In its final decision in Otrompke's original lawsuit, the district court granted the defendants summary judgment on all of Otrompke's remaining claims. The court held that even if its previous Rooker-Feldman ruling was incorrect, Otrompke's claims attacking the denial of his application for admission were nonetheless barred by the doctrine of claim preclusion because he could have and should have raised his federal constitutional challenges in the state proceeding. Otrompke v. Chairman of Comm. on Character & Fitness, No. 03 C 7198, 2005 WL 3050618, *2 (N.D. Ill. Nov. 7, 2005) (Kennelly, J.) (" Otrompke III " ). The court also rejected Otrompke's procedural due process claim, which it initially declined to dismiss on Rooker-Feldman grounds. The court determined that because the defendants were acting under the authority of the Illinois Supreme Court--the ultimate arbiter of attorney admissions--they were entitled to absolute immunity from suits for damages. Otrompke III, 2005 WL 3050618, at *2.

Page 776

Because the district court resolved Otrompke's claims on the basis of claim preclusion and judicial immunity, the court did not revisit the application of Rooker-Feldman in light of Exxon Mobil. Id. at *2.

Otrompke did not appeal the district court's summary judgment ruling because, among other reasons, Otrompke's fiancé e at the time received a diagnosis of terminal leukemia. (Am. Compl. ¶ ¶ 7-8.) Nor did he re-apply for admission to the bar because " it could cost thousands of dollars even to complete the bar application," and defendants would again argue " that Younger, res judicata, and Feldman preclude relief." (Dkt. No. 29 (" Pl.'s Resp." ) at 14.) Instead, ten years after filing his initial lawsuit in federal court and eight years after the district court's summary judgment ruling, Otrompke filed this lawsuit seeking (1) a declaration that the " Illinois bar admission statute(s) and rule(s) [are] unconstitutional, in violation of the Bills of Attainder clause, and the First, Fifth and Fourteenth Amendments of the U.S. Constitution," (Am. Compl. at 1), and (2) an order admitting him to the Illinois Bar (Am. Compl. Prayer for Relief).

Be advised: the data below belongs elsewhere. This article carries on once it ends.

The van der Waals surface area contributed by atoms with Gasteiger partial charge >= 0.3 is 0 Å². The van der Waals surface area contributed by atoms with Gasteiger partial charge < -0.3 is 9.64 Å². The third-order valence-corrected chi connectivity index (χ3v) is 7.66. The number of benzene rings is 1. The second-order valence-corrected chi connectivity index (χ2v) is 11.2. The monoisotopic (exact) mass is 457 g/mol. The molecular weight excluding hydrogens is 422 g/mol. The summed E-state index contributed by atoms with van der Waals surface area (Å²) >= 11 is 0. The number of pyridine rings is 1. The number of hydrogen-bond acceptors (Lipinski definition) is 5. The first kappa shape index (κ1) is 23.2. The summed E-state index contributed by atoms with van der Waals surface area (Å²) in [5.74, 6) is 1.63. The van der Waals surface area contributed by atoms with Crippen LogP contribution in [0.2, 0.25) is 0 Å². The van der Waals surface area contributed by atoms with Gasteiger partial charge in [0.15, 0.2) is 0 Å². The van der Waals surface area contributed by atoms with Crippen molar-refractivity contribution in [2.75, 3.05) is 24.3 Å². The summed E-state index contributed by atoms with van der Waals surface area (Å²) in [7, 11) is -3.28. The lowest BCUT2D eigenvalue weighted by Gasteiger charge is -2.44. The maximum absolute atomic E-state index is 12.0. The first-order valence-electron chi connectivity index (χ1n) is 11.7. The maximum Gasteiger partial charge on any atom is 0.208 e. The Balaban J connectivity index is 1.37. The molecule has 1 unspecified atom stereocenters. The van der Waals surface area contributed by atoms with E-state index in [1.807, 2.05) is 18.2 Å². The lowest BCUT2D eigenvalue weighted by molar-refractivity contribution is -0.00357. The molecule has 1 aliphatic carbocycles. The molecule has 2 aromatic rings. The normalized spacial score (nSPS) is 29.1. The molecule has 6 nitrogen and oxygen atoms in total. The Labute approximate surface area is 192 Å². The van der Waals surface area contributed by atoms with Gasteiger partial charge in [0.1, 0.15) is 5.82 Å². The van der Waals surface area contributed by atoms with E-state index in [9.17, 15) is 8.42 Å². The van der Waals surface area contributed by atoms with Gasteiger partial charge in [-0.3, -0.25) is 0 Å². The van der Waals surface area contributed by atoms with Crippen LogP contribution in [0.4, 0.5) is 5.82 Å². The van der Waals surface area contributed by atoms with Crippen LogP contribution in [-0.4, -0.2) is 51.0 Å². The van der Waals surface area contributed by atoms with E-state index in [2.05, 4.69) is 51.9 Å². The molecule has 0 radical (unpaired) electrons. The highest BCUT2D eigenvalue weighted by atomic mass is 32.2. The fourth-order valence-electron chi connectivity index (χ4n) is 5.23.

Otrompke's new allegations are set forth in three distinct sections of his Amended Complaint: (1) " New Law and Facts After 2000" ; (2) " Prior Issues Still Alive and Susceptible to Challenge" ; and (3) " New Paragraphs First Amended Complaint." (Am. Compl. ¶ ¶ 10-78.) These sections roughly track Otrompke's discernable claims, which attack the constitutionality of Illinois's Bar Admission and Illinois Supreme Court Rules before and after his application was rejected in 2004.

First, Otrompke claims a number of rules enacted or amended since his original lawsuit (the " 2014 Rules" ) violate his fundamental right to practice law, (Am. Compl. ¶ 22), and are unconstitutionally vague, overbroad, and " underbroad" ( id. ¶ ¶ 38, 80). These rules are Illinois Bar Admission Rules 6.3, 6.4, 9.1, 10.2, 13 [1] and Illinois Supreme Court Rules 708(c) and 704(b). (Am. Compl. ¶ ¶ 10-16, 79.) Otrompke also claims two of these new rules--Bar Admission Rules 9.1 and 10.2-" imply that the Fifth ...